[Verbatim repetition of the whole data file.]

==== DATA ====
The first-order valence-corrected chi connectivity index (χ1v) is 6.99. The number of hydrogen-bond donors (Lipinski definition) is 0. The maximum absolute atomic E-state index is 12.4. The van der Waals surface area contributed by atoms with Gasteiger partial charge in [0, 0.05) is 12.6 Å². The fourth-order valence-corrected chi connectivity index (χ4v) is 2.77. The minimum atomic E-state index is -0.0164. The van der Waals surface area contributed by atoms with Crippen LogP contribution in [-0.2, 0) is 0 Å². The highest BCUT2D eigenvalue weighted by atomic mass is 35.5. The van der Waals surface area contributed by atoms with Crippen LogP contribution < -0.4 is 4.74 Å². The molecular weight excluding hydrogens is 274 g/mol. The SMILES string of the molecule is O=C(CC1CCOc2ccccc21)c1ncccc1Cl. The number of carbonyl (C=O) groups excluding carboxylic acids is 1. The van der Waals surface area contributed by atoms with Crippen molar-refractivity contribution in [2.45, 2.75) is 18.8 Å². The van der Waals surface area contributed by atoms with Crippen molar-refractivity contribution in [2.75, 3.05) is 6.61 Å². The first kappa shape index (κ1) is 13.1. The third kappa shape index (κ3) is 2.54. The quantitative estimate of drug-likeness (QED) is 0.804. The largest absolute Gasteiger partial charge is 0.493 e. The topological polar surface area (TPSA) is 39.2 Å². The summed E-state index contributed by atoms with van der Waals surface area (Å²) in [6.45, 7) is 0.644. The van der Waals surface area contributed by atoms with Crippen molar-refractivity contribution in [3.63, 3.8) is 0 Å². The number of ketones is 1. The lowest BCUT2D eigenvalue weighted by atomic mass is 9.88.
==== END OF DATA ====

The first-order valence-corrected chi connectivity index (χ1v) is 6.99. The number of hydrogen-bond donors (Lipinski definition) is 0. The maximum absolute atomic E-state index is 12.4. The van der Waals surface area contributed by atoms with Gasteiger partial charge in [0, 0.05) is 12.6 Å². The fourth-order valence-corrected chi connectivity index (χ4v) is 2.77. The minimum atomic E-state index is -0.0164. The van der Waals surface area contributed by atoms with Crippen LogP contribution in [-0.2, 0) is 0 Å². The highest BCUT2D eigenvalue weighted by atomic mass is 35.5. The van der Waals surface area contributed by atoms with Crippen LogP contribution < -0.4 is 4.74 Å². The molecular weight excluding hydrogens is 274 g/mol. The SMILES string of the molecule is O=C(CC1CCOc2ccccc21)c1ncccc1Cl. The number of carbonyl (C=O) groups excluding carboxylic acids is 1. The van der Waals surface area contributed by atoms with Crippen molar-refractivity contribution in [2.45, 2.75) is 18.8 Å². The van der Waals surface area contributed by atoms with Crippen molar-refractivity contribution in [2.75, 3.05) is 6.61 Å². The first kappa shape index (κ1) is 13.1. The third kappa shape index (κ3) is 2.54. The quantitative estimate of drug-likeness (QED) is 0.804. The largest absolute Gasteiger partial charge is 0.493 e. The topological polar surface area (TPSA) is 39.2 Å². The summed E-state index contributed by atoms with van der Waals surface area (Å²) in [6.45, 7) is 0.644. The van der Waals surface area contributed by atoms with Crippen molar-refractivity contribution in [3.63, 3.8) is 0 Å². The number of ketones is 1. The lowest BCUT2D eigenvalue weighted by atomic mass is 9.88.